Footnote – this piece was originally written on October 7th, 2011. Now, it’s October 24th and Odd and Odder: A Collection of Sensuality, Satire and Suspense is already available on Kindle and Smashwords. Soon it will also be available in print. It’s a strange, new world – indeed.

K. S. Brooks is an award-winning novelist, photographer and poet. She devotes her time to writing action-adventure thrillers, romantic suspense novels, and childrenโ€™s books which promote outdoor learning and literacy. Learn more about K.S. Brooks from her website and blog.

Author: K.S. Brooks

K.S. Brooks is an award-winning novelist, photographer, and photo-journalist, author of over 30 titles, and executive director and administrator of Indies Unlimited. Brooks is currently a photo-journalist and chief copy editor for two NE Washington newspapers.ย  She teaches self-publishing and writing topics for the Community Colleges of Spokane, and served on the Indie Author Day advisory board. For more about K.S. Brooks, visit her website and her Amazon author page.

21 thoughts on “My Strange New World by Special Guest, Author K.S. Brooks”

  1. Kat, your candid account must ring bells with many. The ability to tell it like it is … that's refreshing. I think we shall all look back on this time and remember it as the watershed that made us look at our own efforts and those of others, and wonder at our resourcefulness and staying power. Well done.

  2. I really enjoyed this publishing journey, Kat. It demonstrates the travails of trying to go the "traditional" route as an unknown writer. I, too, just went the e-book route with my "kinder, gentler" post-apocalyptic novel, Falling Through Time.

    Why? I like the feeling of being in the driver's seat. Frankly, I hated feeling like a supplicant in trying to attract an agent and a traditional publisher.

    I admire those who have the fortitude to submit their work several hundred times until they get a win. And I love the stories of those few, very few, authors who prevailed and then sold millions of copies of their books.

    Me? My self-confidence would have been destroyed after the first dozen rejections. So it was Kindle publishing for me, and perhaps, soon, POD. I'm very happy with my experience on Kindle thus far.

    E-publishing and POD are fascinating and a bit over-whelming with so many changes rapidly taking place in the publishing world…it's truly a "Brave New World" these days for writers…

    Sounds as though you, Kat, were early on the scene. Hope to hear more from you on the topic–it's very helpful.

  3. Great article, Kat. You got the last laugh and that's what is important. And you let me know who's picking on you if you want…I know people. ๐Ÿ˜‰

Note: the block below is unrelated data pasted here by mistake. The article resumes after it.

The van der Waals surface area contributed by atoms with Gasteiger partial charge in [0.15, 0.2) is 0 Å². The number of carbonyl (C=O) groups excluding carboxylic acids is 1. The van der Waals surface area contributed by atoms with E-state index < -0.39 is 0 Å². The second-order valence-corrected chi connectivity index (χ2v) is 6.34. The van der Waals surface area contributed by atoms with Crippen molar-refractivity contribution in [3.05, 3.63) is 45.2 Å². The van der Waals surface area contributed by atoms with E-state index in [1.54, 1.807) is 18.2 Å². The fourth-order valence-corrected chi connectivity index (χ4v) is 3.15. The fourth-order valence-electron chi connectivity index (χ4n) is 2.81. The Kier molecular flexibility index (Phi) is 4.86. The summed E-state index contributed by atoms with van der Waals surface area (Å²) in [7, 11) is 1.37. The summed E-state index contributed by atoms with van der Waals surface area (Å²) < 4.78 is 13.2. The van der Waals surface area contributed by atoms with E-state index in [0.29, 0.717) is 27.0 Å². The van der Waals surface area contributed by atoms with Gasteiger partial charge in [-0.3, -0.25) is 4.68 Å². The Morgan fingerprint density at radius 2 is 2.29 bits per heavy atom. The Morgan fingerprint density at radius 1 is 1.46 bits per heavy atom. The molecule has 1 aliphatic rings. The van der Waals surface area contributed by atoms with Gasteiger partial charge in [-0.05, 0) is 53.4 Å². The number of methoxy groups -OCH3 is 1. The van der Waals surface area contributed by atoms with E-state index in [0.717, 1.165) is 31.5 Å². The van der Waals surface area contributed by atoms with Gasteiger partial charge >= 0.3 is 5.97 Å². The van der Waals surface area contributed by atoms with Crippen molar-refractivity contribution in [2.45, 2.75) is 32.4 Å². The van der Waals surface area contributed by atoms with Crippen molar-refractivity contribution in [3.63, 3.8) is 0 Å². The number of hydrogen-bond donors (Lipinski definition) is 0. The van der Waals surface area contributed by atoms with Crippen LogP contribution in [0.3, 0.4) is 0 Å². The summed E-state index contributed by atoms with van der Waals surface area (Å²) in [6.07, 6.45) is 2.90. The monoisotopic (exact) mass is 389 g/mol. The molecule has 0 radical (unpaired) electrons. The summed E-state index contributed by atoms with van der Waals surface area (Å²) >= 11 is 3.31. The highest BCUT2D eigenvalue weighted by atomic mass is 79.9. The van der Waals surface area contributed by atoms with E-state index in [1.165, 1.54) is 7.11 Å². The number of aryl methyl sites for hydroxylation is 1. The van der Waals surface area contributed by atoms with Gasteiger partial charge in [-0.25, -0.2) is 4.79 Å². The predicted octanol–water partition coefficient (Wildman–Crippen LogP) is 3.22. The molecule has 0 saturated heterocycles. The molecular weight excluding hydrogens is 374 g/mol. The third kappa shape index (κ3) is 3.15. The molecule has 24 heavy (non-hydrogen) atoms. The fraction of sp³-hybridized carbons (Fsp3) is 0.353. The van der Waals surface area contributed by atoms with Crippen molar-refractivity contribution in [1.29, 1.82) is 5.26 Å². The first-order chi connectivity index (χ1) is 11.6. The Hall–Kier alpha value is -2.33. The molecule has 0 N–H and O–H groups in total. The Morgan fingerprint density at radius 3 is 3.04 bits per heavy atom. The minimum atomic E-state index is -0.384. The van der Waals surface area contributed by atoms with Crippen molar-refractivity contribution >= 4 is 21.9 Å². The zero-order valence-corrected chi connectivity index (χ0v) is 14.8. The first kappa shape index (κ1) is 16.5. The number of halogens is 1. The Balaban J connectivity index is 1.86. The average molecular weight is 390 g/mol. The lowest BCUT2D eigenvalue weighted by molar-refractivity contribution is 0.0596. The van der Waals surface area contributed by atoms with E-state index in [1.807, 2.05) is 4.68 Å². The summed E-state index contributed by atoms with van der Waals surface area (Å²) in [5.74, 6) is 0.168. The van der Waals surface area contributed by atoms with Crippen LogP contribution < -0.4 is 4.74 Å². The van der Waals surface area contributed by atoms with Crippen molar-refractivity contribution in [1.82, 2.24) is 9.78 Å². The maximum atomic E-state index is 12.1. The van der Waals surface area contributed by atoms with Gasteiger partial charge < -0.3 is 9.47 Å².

4. Hi PC Frank, thanks for your comments. Perhaps we should see that Kindle contains the word "Kind" – which it is for writers. Thanks for the kind words and good luck with your endeavors!

  5. Hey JD, I don't remember who it was. Well, yeah, I do. LOL But no worries, now I'm one of y'all so you can't pick on me anymore. ๐Ÿ™‚ Thanks for stopping by and taking the time to read my ranting.

  6. Kat, I, too, began much as you do. The exception was that I started later and learned that traditional publishing would not likely ever happen for me before I sent my book out. And by the time I found iUniverse they had begun charging for their packages. Now they are lumped with the 'vanity' publishers. So I am right behind you with going solo. Good luck to us all.

    1. Hey Yvonne, there's so much good stuff going on now…it's a great time to be getting into it! Whoever thought we'd be able to publish for FREE… Just awesome.

  7. Kat: Great story. For those writing in 1986 going iuniverse was an exciting new route to publishing. And one of the main choices apart from traditional publishing. The more I hear stories from authors, the more I realize that many of us were waiting on publishers, or receiving rejection letters that were considered just "part of the game." It amazes me how all the stories are coming out now. You showed persistence and savvy when you saw the opportunity come along with Write Words. Now, it's a whole new world of iPads, kindles, etc. and we have distribution for our work. Best of luck in your continuing career…part of the "Linkedin gang".

    1. Hey Sheron, thanks for stopping by. I in fact thank the "LinkedIn Gang" in the Acknowledgements in Odd & Odder. I never would have gone the self-pub route without you guys showing me the way!

      The stories coming out now don't really surprise me at all, since I lived them. It was the norm…now the industry is turning the tables and it's our time!

      1. Nice to meet you Kat. Stephen has a gift for finding interesting, talented people! I'm loving self-publishing, and having a ball helping others in my writing group break into print after so many years being ground under the heels of legacy publishers. Viva la revolution!

  8. Great post, Kat. I think of now as the brave new world (when I'm trying to convince my publisher to separate out print rights from the electronic ones), but I guess every time new technology emerges, it is a time of great upheaval (am I even making sense? ๐Ÿ™‚

    1. Hi Rasana, thanks for taking the time to post here. Most publisher contracts (that I'm aware of) are separate for eBook and print usually because the margins are different. Good luck with that! And yes, you always make sense. ๐Ÿ™‚

  9. Thank you for sharing your experiences with us, Kat! Am I correct in thinking that you are still published with WWI and also self-publishing, as well?

    1. Hi Nicole,

      Yes, I'm still publishing with WWI. But when/if I don't receive approval on a project, I have no qualms about publishing that on my own. ๐Ÿ™‚